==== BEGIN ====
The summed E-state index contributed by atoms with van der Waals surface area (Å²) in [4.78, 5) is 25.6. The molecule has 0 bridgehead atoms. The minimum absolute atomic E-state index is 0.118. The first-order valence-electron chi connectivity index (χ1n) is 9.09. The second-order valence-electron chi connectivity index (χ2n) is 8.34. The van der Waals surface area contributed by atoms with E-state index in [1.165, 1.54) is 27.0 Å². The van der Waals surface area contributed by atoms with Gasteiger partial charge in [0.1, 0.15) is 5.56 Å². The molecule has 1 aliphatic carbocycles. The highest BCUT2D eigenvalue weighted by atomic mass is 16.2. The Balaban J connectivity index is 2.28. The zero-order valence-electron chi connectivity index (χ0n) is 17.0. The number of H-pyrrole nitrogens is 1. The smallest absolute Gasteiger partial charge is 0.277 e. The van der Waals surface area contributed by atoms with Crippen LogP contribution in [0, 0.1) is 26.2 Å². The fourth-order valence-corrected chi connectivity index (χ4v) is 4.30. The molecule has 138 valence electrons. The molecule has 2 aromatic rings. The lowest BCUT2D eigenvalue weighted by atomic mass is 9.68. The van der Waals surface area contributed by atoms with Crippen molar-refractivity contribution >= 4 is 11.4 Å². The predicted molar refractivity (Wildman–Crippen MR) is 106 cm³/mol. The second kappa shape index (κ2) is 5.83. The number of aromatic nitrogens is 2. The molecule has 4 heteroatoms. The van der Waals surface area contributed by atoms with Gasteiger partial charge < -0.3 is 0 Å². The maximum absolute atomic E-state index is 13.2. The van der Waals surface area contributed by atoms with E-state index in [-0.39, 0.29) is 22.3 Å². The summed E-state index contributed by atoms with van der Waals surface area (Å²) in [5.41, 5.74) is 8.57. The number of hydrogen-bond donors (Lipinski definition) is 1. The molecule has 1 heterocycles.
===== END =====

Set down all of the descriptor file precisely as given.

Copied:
The summed E-state index contributed by atoms with van der Waals surface area (Å²) in [4.78, 5) is 25.6. The molecule has 0 bridgehead atoms. The minimum absolute atomic E-state index is 0.118. The first-order valence-electron chi connectivity index (χ1n) is 9.09. The second-order valence-electron chi connectivity index (χ2n) is 8.34. The van der Waals surface area contributed by atoms with E-state index in [1.165, 1.54) is 27.0 Å². The van der Waals surface area contributed by atoms with Gasteiger partial charge in [0.1, 0.15) is 5.56 Å². The molecule has 1 aliphatic carbocycles. The highest BCUT2D eigenvalue weighted by atomic mass is 16.2. The Balaban J connectivity index is 2.28. The zero-order valence-electron chi connectivity index (χ0n) is 17.0. The number of H-pyrrole nitrogens is 1. The smallest absolute Gasteiger partial charge is 0.277 e. The van der Waals surface area contributed by atoms with Crippen LogP contribution in [0, 0.1) is 26.2 Å². The fourth-order valence-corrected chi connectivity index (χ4v) is 4.30. The molecule has 138 valence electrons. The molecule has 2 aromatic rings. The lowest BCUT2D eigenvalue weighted by atomic mass is 9.68. The van der Waals surface area contributed by atoms with Crippen molar-refractivity contribution >= 4 is 11.4 Å². The predicted molar refractivity (Wildman–Crippen MR) is 106 cm³/mol. The second kappa shape index (κ2) is 5.83. The number of aromatic nitrogens is 2. The molecule has 4 heteroatoms. The van der Waals surface area contributed by atoms with Gasteiger partial charge < -0.3 is 0 Å². The maximum absolute atomic E-state index is 13.2. The van der Waals surface area contributed by atoms with E-state index in [-0.39, 0.29) is 22.3 Å². The summed E-state index contributed by atoms with van der Waals surface area (Å²) in [5.41, 5.74) is 8.57. The number of hydrogen-bond donors (Lipinski definition) is 1. The molecule has 1 heterocycles.